In her new article for Rolling Out, Yvette Caslin calls on more black men to step up and be an active presence in the lives of young black boys.
We know the stats and we’ve heard the anecdotes—70% of our kids are born to unwed parents—but that doesn’t tell the whole story. While there are scores of involved and dedicated black men who step up and take on the daunting task of being a parent (no matter their marital status), there are others who shirk responsibility and leave their children on the sideline while they move on with their lives.
And it is precisely this breakdown that has had a negative impact on so many young men and women in our communities.
The school-to-prison pipeline for African American males is not just propaganda. According to new data released by the U.S. Department of Education this spring, “African-American students, particularly males, are far more likely to be suspended or expelled from school than their peers.”
The statistics are disheartening because there are many officials and educators, and a plethora of research, that supports that this disparity is not based on or related to “differential bad behavior” but to “differential responses” from the educational system.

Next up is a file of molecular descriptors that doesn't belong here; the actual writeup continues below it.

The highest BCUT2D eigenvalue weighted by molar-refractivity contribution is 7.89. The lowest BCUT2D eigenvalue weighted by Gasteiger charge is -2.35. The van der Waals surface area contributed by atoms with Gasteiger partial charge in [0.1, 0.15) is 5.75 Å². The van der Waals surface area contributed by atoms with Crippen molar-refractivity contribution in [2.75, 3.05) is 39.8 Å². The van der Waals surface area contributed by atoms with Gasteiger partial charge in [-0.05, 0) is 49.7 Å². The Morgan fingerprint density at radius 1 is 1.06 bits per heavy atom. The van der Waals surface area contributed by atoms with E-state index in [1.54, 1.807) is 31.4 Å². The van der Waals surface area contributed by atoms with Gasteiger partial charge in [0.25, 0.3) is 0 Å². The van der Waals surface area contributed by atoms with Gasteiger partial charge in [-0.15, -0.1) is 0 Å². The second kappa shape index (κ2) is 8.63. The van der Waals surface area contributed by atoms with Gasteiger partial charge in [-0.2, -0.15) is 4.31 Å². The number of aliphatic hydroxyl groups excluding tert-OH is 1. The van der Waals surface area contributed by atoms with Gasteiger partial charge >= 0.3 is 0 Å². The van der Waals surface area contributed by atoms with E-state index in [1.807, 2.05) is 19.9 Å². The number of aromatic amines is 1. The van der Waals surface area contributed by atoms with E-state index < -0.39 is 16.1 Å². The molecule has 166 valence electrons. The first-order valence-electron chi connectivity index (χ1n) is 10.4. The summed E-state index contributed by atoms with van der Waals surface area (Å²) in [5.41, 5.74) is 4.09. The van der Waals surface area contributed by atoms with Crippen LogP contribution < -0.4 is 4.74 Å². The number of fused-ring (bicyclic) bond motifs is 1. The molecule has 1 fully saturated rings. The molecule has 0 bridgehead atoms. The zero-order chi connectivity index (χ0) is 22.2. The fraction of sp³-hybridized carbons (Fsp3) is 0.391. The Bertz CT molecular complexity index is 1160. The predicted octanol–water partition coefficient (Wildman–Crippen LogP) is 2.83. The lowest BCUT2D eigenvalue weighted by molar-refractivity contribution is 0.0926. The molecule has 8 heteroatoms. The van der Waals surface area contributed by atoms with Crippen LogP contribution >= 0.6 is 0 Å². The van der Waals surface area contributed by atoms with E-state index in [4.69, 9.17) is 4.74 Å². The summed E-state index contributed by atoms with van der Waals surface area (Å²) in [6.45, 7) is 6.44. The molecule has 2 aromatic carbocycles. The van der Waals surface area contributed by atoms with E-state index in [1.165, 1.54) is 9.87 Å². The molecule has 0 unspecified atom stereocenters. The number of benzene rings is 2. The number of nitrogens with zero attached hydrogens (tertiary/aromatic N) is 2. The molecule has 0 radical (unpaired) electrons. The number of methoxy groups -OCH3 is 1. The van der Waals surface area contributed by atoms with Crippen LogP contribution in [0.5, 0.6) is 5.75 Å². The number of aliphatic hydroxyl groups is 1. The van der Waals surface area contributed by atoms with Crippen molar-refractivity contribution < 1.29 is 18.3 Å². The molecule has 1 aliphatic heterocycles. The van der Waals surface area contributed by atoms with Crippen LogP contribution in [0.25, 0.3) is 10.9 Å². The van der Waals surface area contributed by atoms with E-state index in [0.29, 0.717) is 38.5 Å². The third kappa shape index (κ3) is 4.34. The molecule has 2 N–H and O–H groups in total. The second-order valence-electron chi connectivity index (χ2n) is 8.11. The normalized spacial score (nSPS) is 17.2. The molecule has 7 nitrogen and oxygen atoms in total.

You know the saying, when a door closes, a window opens. In this case, the alienation from school opens a window of opportunity for our young black men to often end up on the wrong side of the law and land in prison. Our young black men are “at risk” and three times more likely to be incarcerated than non-African American males. And that’s a fact.
Caslin highlights the Big Brothers Big Sisters program in Atlanta and points out that of the 455 children waiting to be matched with mentors, 95-percent were male and 77-percent were black. So what’s the hold up? The Big Brothers Big Sisters programs says they need more African-American male mentors to volunteer.
While Caslin focuses on Atlanta, I’m sure mentoring programs in Chicago, Los Angeles, New York, New Orleans, Houston, and other metropolitan areas have similar numbers. And one thing is clear: more black men need to get involved.
Inside and outside of the home black women are stepping up to parent, teach, and mentor children, but we can’t do it alone. More black men need to join the ranks of teachers, mentors, coaches, and community leaders if we are going to help our young people avoid the traps that are ready and waiting to swallow them whole.